11:45–1:15 p.m. | Lunch

1:15–2:00 p.m. | Courting Native American Favor in the Western Borderlands of the American Revolutionary War: Flags, Gorgets and Medals

Following the French practice, the British and the Spanish attempted to curry favor with various Native American groups through trade and gift giving but also by ceremoniously awarding badges of allegiance in the form of medals and flags to those Native leaders they perceived to be major and minor chiefs, and gorgets to war captains in times of war. The medals and gorgets often depicted the reigning monarch or coat of arms of the European power. The perception of the significance of these gifts often varied between the European powers and the Natives receiving them. This presentation will discuss the diplomatic competition among  imperial powers through the use of these items of material culture in the western theater of the American Revolutionary War. Frances Kolb Turnbell is an historian of colonial America with a specialty in the eighteenth-century Mississippi Valley. She received her PhD from Vanderbilt University and teaches at the University of North Alabama. She is the editor of the Tennessee Historical Quarterly. Her book Spanish Louisiana: Contest for Borderlands, 1763–1803 will be available through LSU Press in the fall of 2024.

2:00–2:45 p.m. | “To uphold the reputation of the  Spanish troops”: Martial Culture and Self-Fashioning  in Revolutionary San Luis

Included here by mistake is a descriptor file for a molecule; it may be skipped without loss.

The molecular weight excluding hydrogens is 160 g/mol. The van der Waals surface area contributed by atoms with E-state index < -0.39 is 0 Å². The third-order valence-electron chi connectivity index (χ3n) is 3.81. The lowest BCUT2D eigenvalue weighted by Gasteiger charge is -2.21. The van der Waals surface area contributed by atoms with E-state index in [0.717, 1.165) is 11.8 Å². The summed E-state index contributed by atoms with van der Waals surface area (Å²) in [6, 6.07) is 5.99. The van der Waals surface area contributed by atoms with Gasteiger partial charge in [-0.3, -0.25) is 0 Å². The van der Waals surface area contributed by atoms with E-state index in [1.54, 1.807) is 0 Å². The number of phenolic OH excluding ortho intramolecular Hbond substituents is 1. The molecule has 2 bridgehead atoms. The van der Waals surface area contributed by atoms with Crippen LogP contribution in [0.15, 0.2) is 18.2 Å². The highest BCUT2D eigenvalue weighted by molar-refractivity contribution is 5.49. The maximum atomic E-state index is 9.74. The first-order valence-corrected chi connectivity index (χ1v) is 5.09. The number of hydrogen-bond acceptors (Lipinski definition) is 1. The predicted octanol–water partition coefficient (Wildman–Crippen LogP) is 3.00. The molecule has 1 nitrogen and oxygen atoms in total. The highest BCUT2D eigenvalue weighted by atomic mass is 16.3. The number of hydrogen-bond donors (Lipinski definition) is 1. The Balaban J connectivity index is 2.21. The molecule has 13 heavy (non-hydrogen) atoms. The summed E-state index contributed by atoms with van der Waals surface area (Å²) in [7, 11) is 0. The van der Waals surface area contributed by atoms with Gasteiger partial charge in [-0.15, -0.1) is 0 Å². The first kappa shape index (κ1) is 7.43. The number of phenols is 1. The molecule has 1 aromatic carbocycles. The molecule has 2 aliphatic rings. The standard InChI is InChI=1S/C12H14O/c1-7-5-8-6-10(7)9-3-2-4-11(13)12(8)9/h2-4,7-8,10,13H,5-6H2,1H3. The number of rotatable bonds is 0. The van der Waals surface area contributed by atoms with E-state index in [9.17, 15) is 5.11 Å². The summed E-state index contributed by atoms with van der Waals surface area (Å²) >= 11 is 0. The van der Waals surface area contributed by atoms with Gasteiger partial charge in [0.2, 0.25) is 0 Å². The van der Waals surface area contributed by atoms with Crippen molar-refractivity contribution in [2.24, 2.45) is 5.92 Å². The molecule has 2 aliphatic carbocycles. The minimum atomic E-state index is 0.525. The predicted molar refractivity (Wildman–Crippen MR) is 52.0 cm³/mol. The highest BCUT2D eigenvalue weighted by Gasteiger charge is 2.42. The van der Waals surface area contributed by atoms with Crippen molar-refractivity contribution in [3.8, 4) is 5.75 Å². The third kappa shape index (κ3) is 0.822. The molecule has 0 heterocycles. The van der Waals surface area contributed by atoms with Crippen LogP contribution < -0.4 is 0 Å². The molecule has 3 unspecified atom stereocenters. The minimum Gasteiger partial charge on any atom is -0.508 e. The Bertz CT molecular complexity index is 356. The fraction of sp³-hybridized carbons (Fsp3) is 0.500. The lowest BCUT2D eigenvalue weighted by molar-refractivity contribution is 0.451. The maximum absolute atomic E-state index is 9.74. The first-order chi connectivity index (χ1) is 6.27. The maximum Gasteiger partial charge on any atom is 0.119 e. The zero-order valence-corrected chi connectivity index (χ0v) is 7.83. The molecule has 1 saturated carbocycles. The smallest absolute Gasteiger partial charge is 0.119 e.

A month after successfully repelling British forces during their attack on St. Louis in May of 1780, Fernando de Leyba drew his last breath. Born in the Spanish-held North African port of Ceuta, Leyba had previously served as commandant of the Arkansas Post and was appointed lieutenant governor of Spanish Upper Louisiana in 1778. As required by law, an inventory of his property was drafted shortly after his death. In addition to a diverse assortment of serving wares, clothing, furniture, and other goods, a small earthenware jar of polvos de peluquero did not fail to catch the notary’s attention. Translated literally to “wigmaker’s powder,” this probably imported, typically starch-based product was used to dress and style both natural hair and wigs in the 18th century. Drawing its cues from the French toilette, the lieutenant governor’s Spanish colonial dressing table appears to have been well outfitted, with fourteen bars of soap, two shaving bowls, two beard cloths, and two black wig or hair bags of the sort often made from silk. Upending stereotypes of St. Louis as a frontier backwater devoid of refinement or creature comforts, Leyba’s inventory will provide an entry point for a discussion of the interplay of martial culture and self-fashioning in a revolutionary borderland. Philippe Halbert is an art historian and the Richard Koopman Associate Curator of American Decorative Arts at the Wadsworth Atheneum Museum of Art. In 2022 he received a PhD in history from Yale University, where he studied the intersections of art, empire, and selffashioning in the Atlantic world. Halbert’s work centers on the art and material culture of the Americas broadly, from its Indigenous roots to interconnected phenomena of diaspora, colonization, and creolization. He is the author of many articles on material culture of Early America. His doctoral dissertation, “Letters of a Canadian Woman: Identity and Self-Fashioning in the Atlantic World of